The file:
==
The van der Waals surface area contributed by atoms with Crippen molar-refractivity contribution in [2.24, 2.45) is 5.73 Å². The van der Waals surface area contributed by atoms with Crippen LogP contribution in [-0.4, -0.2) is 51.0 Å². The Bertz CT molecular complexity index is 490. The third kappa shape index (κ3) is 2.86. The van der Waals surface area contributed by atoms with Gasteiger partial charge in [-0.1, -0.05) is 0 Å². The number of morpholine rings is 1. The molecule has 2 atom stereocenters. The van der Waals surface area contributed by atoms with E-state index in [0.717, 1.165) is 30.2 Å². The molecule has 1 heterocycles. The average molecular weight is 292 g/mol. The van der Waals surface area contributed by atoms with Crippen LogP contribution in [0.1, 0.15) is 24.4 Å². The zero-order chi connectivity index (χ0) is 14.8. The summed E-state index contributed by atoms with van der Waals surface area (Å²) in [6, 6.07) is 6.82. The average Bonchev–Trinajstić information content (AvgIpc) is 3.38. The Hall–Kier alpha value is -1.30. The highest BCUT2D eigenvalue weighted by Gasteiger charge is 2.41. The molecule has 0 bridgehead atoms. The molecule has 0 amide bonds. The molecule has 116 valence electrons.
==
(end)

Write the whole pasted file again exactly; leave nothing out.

The van der Waals surface area contributed by atoms with Crippen molar-refractivity contribution in [2.24, 2.45) is 5.73 Å². The van der Waals surface area contributed by atoms with Crippen LogP contribution in [-0.4, -0.2) is 51.0 Å². The Bertz CT molecular complexity index is 490. The third kappa shape index (κ3) is 2.86. The van der Waals surface area contributed by atoms with Gasteiger partial charge in [-0.1, -0.05) is 0 Å². The number of morpholine rings is 1. The molecule has 2 atom stereocenters. The van der Waals surface area contributed by atoms with E-state index in [0.717, 1.165) is 30.2 Å². The molecule has 1 heterocycles. The average molecular weight is 292 g/mol. The van der Waals surface area contributed by atoms with Crippen LogP contribution in [0.1, 0.15) is 24.4 Å². The zero-order chi connectivity index (χ0) is 14.8. The summed E-state index contributed by atoms with van der Waals surface area (Å²) in [6, 6.07) is 6.82. The average Bonchev–Trinajstić information content (AvgIpc) is 3.38. The Hall–Kier alpha value is -1.30. The highest BCUT2D eigenvalue weighted by Gasteiger charge is 2.41. The molecule has 0 bridgehead atoms. The molecule has 0 amide bonds. The molecule has 116 valence electrons.